Chromebooks are coming out like hotcakes these days -- and while all the choice is obviously a great thing for us as consumers, it's also creating a weird type of problem:
The options are all kinda the same.
That's a bit of an exaggeration, I realize. But lately, we've seen a lot of new Chromebooks that don't offer much meaningfully different from the ones already out there. Same internals, same ho-hum displays, same basic build quality. With a lot of these laptops, there's just not much that sets 'em apart.
Well, gang, get ready: Lenovo's new N20p Chromebook is anything but ordinary.
The Lenovo N20p Chromebook, officially announced this morning, has a touchscreen that can rotate 300 degrees into a backwards-facing "stand" mode. The idea is to give you the ability to tilt the system into a more slate-like setup -- a slate with a stand attached to its back, that is.
That might explain why Google's been stepping up its efforts to develop a virtual on-screen keyboard for Chrome OS. While that isn't something you'd ever really need on a more traditional touchscreen Chromebook like the Pixel, once you flip things around and put the keyboard out of reach, an on-screen option suddenly makes a lot of sense.
Touch and tiltability aside, the N20p's display is pretty standard for a low-priced Chromebook, at 11.6-in. and 1366 x 768 resolution. Nothing too noteworthy there.
The N20p Chromebook runs on an Intel Bay Trail Celeron N2830 processor -- a different model than the Haswell-based Celeron 2955U chip that powers most of the recent Chrome OS devices, but how much that evolution actually matters is yet to be seen. Lenovo tells me the system that'll sell in the U.S. will include 2GB of RAM. (The company's press materials mention a 4GB version as well, but it's not yet clear where or when such a model might launch or how much it'd cost.)
In my experience, 2GB of RAM is usually enough to make a Chrome OS system usable and responsive, but all things equal, it does tend to make for a noticeably less snappy setup than what you get with 4GB in place -- especially if you get into much heavy-duty multitasking. But we'll see; particularly with that new type of processor under its hood, I won't be able to reach any real conclusions about the N20p's performance until I've had a chance to use it for a while in the real world.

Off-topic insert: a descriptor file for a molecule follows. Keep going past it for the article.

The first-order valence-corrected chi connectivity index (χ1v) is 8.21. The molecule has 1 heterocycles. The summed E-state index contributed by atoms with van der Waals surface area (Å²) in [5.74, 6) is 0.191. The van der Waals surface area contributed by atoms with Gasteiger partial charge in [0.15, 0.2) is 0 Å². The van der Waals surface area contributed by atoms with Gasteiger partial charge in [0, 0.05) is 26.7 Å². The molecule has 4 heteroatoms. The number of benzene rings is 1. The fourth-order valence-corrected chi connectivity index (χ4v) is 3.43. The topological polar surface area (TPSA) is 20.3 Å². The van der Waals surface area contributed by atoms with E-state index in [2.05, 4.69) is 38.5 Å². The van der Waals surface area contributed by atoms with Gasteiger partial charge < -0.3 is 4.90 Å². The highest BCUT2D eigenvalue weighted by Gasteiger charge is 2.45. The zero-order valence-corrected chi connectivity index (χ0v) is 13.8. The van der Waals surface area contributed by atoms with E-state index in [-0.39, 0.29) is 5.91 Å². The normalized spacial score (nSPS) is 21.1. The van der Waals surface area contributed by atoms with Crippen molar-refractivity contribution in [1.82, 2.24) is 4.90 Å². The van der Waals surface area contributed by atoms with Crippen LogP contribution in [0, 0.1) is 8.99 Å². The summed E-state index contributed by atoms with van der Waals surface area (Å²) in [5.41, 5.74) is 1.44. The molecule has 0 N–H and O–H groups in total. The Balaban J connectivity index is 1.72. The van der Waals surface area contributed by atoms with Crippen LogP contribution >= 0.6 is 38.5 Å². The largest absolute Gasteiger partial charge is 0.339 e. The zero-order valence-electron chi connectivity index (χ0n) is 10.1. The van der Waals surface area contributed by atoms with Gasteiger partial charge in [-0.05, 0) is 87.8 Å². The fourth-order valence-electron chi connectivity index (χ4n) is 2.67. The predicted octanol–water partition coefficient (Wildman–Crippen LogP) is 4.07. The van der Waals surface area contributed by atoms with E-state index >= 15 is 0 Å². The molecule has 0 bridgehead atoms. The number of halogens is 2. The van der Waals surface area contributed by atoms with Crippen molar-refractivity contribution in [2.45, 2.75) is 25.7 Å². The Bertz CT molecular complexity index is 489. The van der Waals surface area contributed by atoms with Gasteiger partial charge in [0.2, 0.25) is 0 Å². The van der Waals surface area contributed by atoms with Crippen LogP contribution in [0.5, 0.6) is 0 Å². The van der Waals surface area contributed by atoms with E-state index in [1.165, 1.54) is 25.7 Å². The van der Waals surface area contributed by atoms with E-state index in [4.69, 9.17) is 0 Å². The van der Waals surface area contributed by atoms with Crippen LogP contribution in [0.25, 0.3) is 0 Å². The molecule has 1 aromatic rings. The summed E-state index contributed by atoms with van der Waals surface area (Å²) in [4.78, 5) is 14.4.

The N20p Chromebook includes 16GB of eMMC-based internal storage. There's also a two-in-one SD/MMC card reader so you can access external media and add additional space.
A few final odds and ends: The N20p Chromebook measures 11.6 x 8.34 x 0.70 in. and weighs 3.1 lbs. It has two USB ports -- one USB 2.0 and one USB 3.0 -- along with an HDMI-out port. And it's listed for "up to eight hours" of battery life. All in all, a pretty intriguing package.
Most intriguing may be the price: Lenovo's N20p Chromebook is set to go on sale in August for $329. There'll also be a more standard version without the touchscreen and the 300-degree display rotation, the N20 (no "p") Chromebook, which'll sell for $279 starting in July. Aside from the touch and tilt functions, I'm told the two models are identical.
It's also worth noting that Lenovo has another touchscreen Chromebook on the horizon as well -- one with full 360-degree display rotation. The ThinkPad Yoga 11e is expected to go on sale next month for $429.
You can bet I'll be spending some quality time getting to know the new systems once we're closer to their launch dates. Between these devices, the upcoming (but delayed) Samsung Chromebook 2, and the various Chrome OS options already out there, this summer's shaping up to be a fine time for those of us with our heads in the cloud.
Get ready for some tricky decisions.